Le Bon Ton Roulet in the Finger Lakes
From John Hollyer of Wallingford
My vacation is the Bon Ton Roulet bike tour in the Finger Lakes region of New York.
My brother Andy, from Connecticut, agreed to join me, and we set off. Seven days of biking for a total of 350 miles. Beautiful lake and countryside views and quiet rural roads.
A total of 440 cyclists are on this organized tour, which benefits two local YMCAs. We camp at local parks and college campuses. The tour provides breakfast and dinner; lays out and marks the routes; provides support with rest stops and “sag” wagons, and moves our gear to the next stop.
The weather has been grand, save for one ride in rain and thunderstorms. The chance to meet other bikers who share the love of riding, trade biking knowledge and suggestions and make new friends, and spend time with my brother is priceless.
Station-wagoning to the Grand Canyon
From Bobbie Wood Borne of Wallingford, CT
As a child growing up in Swarthmore, I remember lots of fun family road trips. The most memorable perhaps was a journey West in our green Plymouth station wagon in 1954.
Our clever dad constructed a plywood board that he hooked to the back of the front bench seat that could be pulled down to form a desk for us three Wood girls fighting for space in the back seat. We would each be presented with a box of art supplies at the start of the trip, the best sort of gift in our opinion.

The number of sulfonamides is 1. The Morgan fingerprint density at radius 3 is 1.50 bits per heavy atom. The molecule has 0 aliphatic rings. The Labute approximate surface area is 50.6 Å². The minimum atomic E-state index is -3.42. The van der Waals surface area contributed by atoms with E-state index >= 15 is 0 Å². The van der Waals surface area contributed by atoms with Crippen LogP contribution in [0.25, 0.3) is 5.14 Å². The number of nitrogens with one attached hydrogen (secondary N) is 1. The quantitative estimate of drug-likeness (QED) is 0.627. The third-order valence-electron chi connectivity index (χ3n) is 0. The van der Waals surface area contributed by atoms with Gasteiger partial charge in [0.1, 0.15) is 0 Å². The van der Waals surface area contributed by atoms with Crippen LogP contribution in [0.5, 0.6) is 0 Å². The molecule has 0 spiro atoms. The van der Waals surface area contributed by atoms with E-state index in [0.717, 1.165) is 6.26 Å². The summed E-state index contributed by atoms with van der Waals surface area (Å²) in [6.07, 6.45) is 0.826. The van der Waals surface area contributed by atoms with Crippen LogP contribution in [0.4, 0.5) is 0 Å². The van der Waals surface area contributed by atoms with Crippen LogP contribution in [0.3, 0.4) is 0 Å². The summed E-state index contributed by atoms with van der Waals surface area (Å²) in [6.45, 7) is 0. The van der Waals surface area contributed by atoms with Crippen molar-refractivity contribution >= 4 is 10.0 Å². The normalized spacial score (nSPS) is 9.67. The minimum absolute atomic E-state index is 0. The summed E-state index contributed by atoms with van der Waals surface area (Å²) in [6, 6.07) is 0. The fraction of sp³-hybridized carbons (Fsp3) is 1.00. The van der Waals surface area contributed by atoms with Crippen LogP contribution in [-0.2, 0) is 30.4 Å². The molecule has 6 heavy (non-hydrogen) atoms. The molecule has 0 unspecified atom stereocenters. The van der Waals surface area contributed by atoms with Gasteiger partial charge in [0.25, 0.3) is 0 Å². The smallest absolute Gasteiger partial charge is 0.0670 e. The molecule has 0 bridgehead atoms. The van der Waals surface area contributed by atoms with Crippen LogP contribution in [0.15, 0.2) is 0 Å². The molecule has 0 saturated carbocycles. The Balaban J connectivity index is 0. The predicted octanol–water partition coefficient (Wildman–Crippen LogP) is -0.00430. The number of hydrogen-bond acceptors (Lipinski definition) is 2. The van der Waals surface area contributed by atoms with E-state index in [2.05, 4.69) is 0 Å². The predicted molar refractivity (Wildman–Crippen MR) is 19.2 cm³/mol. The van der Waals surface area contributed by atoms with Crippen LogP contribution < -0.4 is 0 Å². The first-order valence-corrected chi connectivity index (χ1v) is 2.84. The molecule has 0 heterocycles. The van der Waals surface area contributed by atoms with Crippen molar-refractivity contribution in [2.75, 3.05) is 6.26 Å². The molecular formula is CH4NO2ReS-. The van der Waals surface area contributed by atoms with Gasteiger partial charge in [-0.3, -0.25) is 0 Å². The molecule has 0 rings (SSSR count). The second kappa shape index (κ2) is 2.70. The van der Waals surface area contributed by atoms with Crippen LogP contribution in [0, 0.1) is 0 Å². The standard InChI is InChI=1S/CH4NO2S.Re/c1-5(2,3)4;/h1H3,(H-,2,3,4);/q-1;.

The big day arrived, and dressed in our matching seersucker shorts and little halter tops made by our mother (fast drying for easy laundering on the road), we piled into the back seat, barrettes in our hair, Chiclets in our pockets, clutching our art boxes.
Pulling out of our driveway onto Union Avenue, we turned left onto Yale Avenue, passed Schwartzman’s Store, then Hannum and Waites where we visited with Santa in December, took a right onto Chester Avenue, and off we went, headed for the Grand Canyon — 2,300 miles away. Immediately we whipped out our crayons, pencils and paper and began drawing like mad on our handy desk.
Today I have no idea of the route my parents had plotted with those old Esso maps. But I am pretty sure I know what they were thinking after my sister Molly asked, as we cruised by the orange roof of that Howard Johnson on Baltimore Pike in Media, “I’m all done drawing. Are we there yet?”